Wednesday, 18 July 2012

The Ups and the Downs


Now that's what I call a proper hill!


WHAT goes up must come down. And vice versa.

We runners like to have a good old moan about hills, but, bizarrely, are attracted to them like moths around a flame.

Northern folk would probably regard Essex as a flat county, but the red-clad hordes of my club Tiptree Road Runners would beg to differ after Tuesday's excursion into the humid night air.

We assembled noisily near the mysteriously-named Windmill Hill (deserted apart from a swarm of mosquitoes), and proceeded to race ourselves silly. One mile downhill, at the bottom careering 180-degrees around a human bollard in the road, and then back up to the start-point. It was a game of two halves, as they say.   

Now although running downwards for an extended period is said to be bad for knees and quads, it’s certainly rather good news for the ego and for the training log. There’s an entry in my own records of the one-mile I ran in 1991 when the big official clock recorded me home in 4 minutes and 46 seconds.  Yes, it did have a lengthy downhill section, but one mile of asphalt still had to be covered and those stats don’t lie!

That race was in Milton Keynes and called itself the Mercedes Benz Silver Mile. When the results sheet came through later I quickly had it framed and hung on the wall, because there I was in 10th place, not far behind Joseph Cheshire, William Magut and John Ngugi, all superstars from Kenya. The document doesn’t mention the bit about going downhill, so it looks damned impressive up there on my wall!

This week (22 years and thousands of miles later) my ageing legs couldn’t quite match that 1991 effort. I think I hit the one-mile mark (which was Pete and his bike) in six minutes something.  Perhaps I’d have done better if there’d been a few Kenyans up front to chase?

Downhill miling is apparently a popular pursuit in the USA, but I don’t know of any such event in the UK now that the famous ‘Meltham Maniac Mile’ is defunct.

For those of you too young to have heard of it, no human has ever run a mile quicker than the record-holder for the Meltham Maniac Mile.  In 1993 a 16-year-old schoolboy called Craig Wheeler won in 3 minutes 24 seconds, which was 19.61 seconds faster than the official world mile record Nourredine Morceli of Algeria set two months later in Italy!

Young Craig’s effort is not in any record books, of course, because the race was on a Pennine descent six miles outside Huddersfield. The one-mile stretch of the B6108 road started from a cattle grid on the moors above Meltham and dropped 400 feet.  It was not for the faint-hearted, and as one survivor put it: "I was going that fast I might have killed myself if I'd fallen."

Back in 1991, while I was congratulating myself on my 4:46 at Milton Keynes, a 60-year-old geezer from Yorkshire ran Meltham in 3:57.  Then, five years later, he recorded 4:02, narrowly failing to become the first pensioner to break the four-minute barrier!

But even Meltham seems like child’s play to the extremists who take downhill running really seriously. In the USA, a certain Jonathan Vigh explains: “Running downhill is not so much running as fall management. For some reason, my runner friends occasionally trip and fall when running downhill - this is not very healthy and should be avoided as much as possible. The way to avoid falling is to fall all the way down the mountain, in a controlled manner - I call it fall management.”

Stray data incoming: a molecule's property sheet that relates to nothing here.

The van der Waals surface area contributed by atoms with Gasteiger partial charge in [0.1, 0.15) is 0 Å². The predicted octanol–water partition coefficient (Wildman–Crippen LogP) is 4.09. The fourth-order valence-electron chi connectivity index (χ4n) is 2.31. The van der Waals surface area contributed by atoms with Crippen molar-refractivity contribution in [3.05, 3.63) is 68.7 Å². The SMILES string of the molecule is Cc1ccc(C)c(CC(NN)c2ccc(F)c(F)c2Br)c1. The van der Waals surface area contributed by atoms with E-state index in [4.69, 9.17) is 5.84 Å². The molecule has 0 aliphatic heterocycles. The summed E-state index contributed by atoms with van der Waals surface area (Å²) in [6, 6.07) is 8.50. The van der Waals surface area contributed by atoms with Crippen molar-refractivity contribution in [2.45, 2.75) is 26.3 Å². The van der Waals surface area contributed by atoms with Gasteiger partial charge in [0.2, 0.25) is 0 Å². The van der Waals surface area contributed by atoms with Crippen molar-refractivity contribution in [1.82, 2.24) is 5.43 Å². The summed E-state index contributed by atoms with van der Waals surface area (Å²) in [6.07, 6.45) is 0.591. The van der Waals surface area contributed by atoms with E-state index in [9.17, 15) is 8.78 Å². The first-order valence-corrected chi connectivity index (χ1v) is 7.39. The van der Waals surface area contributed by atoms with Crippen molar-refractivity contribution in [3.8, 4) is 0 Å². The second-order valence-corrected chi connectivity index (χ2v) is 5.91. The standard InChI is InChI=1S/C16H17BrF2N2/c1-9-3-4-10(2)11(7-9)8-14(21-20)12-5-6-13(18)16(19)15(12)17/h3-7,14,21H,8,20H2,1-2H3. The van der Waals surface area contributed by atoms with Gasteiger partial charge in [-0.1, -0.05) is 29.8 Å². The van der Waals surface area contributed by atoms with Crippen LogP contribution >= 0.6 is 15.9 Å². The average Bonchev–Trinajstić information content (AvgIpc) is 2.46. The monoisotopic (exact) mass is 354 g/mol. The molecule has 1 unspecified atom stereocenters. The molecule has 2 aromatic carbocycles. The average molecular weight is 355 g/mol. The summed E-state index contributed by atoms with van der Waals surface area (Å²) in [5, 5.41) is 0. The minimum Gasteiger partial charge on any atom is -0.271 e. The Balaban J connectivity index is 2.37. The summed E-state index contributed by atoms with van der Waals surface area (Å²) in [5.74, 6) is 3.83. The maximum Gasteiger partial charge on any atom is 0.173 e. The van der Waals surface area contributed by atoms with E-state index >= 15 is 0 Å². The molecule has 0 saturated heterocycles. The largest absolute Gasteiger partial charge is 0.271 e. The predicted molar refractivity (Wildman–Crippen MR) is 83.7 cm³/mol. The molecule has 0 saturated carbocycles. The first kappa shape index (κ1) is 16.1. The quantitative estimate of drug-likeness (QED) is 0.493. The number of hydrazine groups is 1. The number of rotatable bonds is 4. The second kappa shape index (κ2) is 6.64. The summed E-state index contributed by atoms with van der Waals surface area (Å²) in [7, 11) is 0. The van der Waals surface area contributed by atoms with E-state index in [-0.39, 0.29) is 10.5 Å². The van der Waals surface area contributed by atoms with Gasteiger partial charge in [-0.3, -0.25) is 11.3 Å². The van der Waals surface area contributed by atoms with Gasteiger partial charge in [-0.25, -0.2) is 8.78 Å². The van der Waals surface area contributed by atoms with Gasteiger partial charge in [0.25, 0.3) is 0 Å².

“Basically, you have to adapt your running style for the terrain. Steeper downhills require shortening the stride, just like you would shift into a lower gear if you were driving down a steep hill. This provides more control and reduces the risk of overstride which can be damaging to the joints. But your legs are moving faster, so foot placement becomes key.”

Runners are inventive people, and, inevitably, if you have downhill mile races, you will get the uphill versions too.  Older readers may have heard of the ‘Mow Cop Killer Mile’, another event born in Northern England during the running boom of the 1980s.  John Britton, a keen road and fell runner, came up with the idea and spent an evening in the drizzle with a surveyor's wheel locating a course of exactly one mile where there wasn’t a single level step, and a total climb of over 550ft. The idea of the toughest conceivable one-mile road race was born.

This brief-but-brutal race on the Cheshire/Staffs border broke into several different sections - a gentle first 400 metres away from a level crossing, then a 1-in-5 section, a steady climb up through fields in full view of the horrors to come, and at the end a killer section of 1-in-4 gradient past the most popular spectator spot. The Mow Cop Killer Mile soon became highly popular and crowds came out to watch the agonised faces and pumping knees. Never before have people ‘sprinted’ so slowly!

The first event – exactly 30 years ago – pulled in 95 runners and was won in 6:50. By the end of the 1980s there were over 1,000 entries (including fancy-dress runners, backwards runners and all sorts of other nutters) and it had to be split into 10 different races.  Runners from flat old East Anglia were among those taking part and it was even covered on TV. The record was set by Bashir Hussain (Stockport) with 6:12.  The event continues to this day and a few months ago the 2012 version attracted 500 entrants.

I doubt if you’ll see the Clapped-Out Runner heading for Mow Cop at any point. Races where you can apply the words ‘flat’ and ‘pancake’ seem more appropriate these days . . . . 

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